• Being "visited" by extraterrestrial beings? I absolutely agree it's ludicrous. But I also think that the mathematics of the matter alone prove that our planet (and every other planet, in every solar system) is the object of long-term deep surveillance by Von Neumann probes originating probably with several 'civilizations' or post-civilizations out there, even in the distant past. Do they particularly care about us? No. Are they sentient? Probably not. Would we necessarily know they were here? No, although certainly some of the UFO phenomenon could be explained by this. They'd be automated science platforms sucking up information, performing and repeating experiments, etc. I.e., "know all that is knowable."

    My two cents.

    By Blogger Eric Wargo, at Saturday, April 18, 2015  

  • Interesting, Eric...

    Yes, one can imagine probes, from advanced civilizations, maybe a few no longer extant.

    But the plethora of UFO sightings (reports) belie such scrutiny, unless those sending probes are obsessively insane about collecting data.

    RR

    By Blogger RRRGroup, at Saturday, April 18, 2015  

  • I'd very much like to see one of these hypothetical probes--that I agree should reasonably exist. But since decades of real-time global surveillance has failed to detect even one, there must be prohibitions to interstellar travel that make it extremely unlikely for any sort of craft.

    Or the potential makers of such craft are so few and so very far away that we'll never know them.

    There are a dozen other lesser arguments for their absence....

    By Blogger zoamchomsky, at Saturday, April 18, 2015  

  • Why it is ludicrous?

    The more importent question is: Why it is NOT ludicrous!

    Here is the answer:

    http://blogs.discovermagazine.com/crux/2014/09/17/close-star-trek-propulsion/#.VTLdWJN9RTk

    By Blogger Michael Mu, at Saturday, April 18, 2015  

  • Michael, you miss the point...

    It's not distance or speed but the insignificance of Earth that makes it an "un-goal" of space travelers.

    It's like you or me going to a hog shed in Scotland rather than taking a trip to London or Paris.

    Why would anyone visit Earth, let alone find it in all the hub-bub of the Universe?

    It doesn't make sense.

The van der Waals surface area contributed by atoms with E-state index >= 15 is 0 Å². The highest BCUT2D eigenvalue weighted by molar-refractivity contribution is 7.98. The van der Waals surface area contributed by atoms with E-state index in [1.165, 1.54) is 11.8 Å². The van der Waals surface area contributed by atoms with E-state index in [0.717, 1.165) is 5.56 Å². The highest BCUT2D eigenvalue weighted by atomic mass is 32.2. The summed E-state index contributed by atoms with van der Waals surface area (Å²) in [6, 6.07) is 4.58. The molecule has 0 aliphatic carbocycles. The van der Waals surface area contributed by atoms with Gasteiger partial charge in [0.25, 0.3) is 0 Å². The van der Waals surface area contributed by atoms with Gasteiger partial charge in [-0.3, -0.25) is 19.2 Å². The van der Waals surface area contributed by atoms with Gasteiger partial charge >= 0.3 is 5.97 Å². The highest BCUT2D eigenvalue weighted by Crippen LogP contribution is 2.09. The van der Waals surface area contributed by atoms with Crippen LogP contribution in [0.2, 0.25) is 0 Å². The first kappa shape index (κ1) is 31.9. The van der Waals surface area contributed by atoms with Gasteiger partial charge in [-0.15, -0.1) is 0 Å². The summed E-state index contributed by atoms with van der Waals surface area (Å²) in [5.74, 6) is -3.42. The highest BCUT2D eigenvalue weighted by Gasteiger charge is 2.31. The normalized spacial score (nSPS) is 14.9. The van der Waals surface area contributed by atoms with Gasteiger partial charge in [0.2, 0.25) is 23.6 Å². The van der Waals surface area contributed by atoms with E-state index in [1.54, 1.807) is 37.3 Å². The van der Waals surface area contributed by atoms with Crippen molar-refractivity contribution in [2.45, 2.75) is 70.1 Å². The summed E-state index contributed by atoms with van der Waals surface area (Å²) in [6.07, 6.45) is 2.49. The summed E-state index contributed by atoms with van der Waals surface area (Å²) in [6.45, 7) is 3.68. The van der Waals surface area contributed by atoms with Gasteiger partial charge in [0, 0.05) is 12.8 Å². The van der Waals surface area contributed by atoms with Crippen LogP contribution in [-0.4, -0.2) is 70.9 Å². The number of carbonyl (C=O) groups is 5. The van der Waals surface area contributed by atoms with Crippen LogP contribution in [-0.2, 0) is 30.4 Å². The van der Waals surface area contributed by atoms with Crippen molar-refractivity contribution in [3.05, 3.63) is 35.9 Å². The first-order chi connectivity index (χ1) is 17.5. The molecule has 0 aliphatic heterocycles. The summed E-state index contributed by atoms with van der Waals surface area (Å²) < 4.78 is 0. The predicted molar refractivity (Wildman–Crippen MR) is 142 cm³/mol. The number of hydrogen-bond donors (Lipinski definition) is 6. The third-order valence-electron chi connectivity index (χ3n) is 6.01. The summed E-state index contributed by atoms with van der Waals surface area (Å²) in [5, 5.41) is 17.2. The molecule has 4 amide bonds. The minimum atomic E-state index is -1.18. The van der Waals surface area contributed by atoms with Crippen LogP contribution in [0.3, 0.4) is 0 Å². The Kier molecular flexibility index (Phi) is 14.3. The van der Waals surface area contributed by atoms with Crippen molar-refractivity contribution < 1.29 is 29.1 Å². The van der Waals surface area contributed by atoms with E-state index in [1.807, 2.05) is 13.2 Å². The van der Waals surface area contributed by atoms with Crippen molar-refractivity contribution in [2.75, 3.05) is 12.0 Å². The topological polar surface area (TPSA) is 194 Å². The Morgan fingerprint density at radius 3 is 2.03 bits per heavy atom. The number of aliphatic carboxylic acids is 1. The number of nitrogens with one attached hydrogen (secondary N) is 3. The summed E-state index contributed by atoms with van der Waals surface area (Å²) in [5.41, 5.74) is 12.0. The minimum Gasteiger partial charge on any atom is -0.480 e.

And space travelers have to have sense, do they not?

    RR

    By Blogger RRRGroup, at Saturday, April 18, 2015  

  • Rich, I think an automated science platform would almost by definition be obsessively insane about collecting data ... because why not? If you're an immortal/self-replicating/self-repairing machine with no other purpose but know all that is knowable, and practically infinite data storage/analytical capacity, then why not? Think today's "Big Data" initiatives and project forward a few hundred or thousand years. I made this argument a couple years ago: http://thenightshirt.com/?p=1452

    zoamchomsky, you're assuming they haven't been detected, but (1) the bulk of UFO sightings are of high-performance and sometimes small objects that COULD fit the bill; (2) on the other hand, they'd be well beyond our level of technical advancement and COULD be nano-scale or otherwise undetectable by us.

    By Blogger Eric Wargo, at Saturday, April 18, 2015  

  • @RRR

    Oh...i understand! Well...i think ETs oversee the Earth and human Mankind. I think also that they try to help us...today and in the past.

    We doing the same: Doctors and Helpers travel to "primitive" people and help them.

    Why we doing that? Why we travel to Africa or Amazon and help people who are maybe totally boring for us and cant give us some quid pro quo?

    Maybe you should think about it...or maybe not! ;-)

    By Blogger Michael Mu, at Saturday, April 18, 2015  

  • Of course, Eric, your speculation is not far outside the realm of possibility.

    It seems to me, however, that a culture or civilization with a penchant for mega-data would not be so absorbed with Earth, in light of all that exudes in the Universe or, even, the multiverse.

    Earth is a backwater, obviously (to me).

    While we humans like to think we're unique, built in the image of god (and maybe we really were), that doesn't preclude the idea tat there may be other creations as unique or more so.

    Why fixate on a backwater?

    The Earth is nothing, in context, of the Universe and imagined possibilities of life elsewhere even those of the probe-senders.

    There is an insanity in the UFO visitations, an insanity that bespeaks something amiss with the UFO creators or a phenomenon without sentience, just a mindless, thoughtless, soulless thing of nature, like jellyfish or plankton.

    (And here we go, someone will argue that jellyfish and/or plankton do think, have consciousness, where all I see is instinct.)

    RR

    By Blogger RRRGroup, at Saturday, April 18, 2015  

  • Michael:

    We come across human in need, because our planet is relatively small as the images I've included above indicate.

    That an alien culture found Earth, highly unlikely but possible, and thought its creation needed help and they then proceeded and still proceed to help us makes for a demented altruism that I find hard to swallow.

    RR

    By Blogger RRRGroup, at Saturday, April 18, 2015  

  • Don't get me wrong, Rich, I don't think they're absorbed in us--not at all. I totally agree with you there. But if you assume a level of technical advancement where limits on science are no longer an issue and it could be totally automated, then there's no reason not to send automated science platforms to scour the universe and do endless science on your behalf.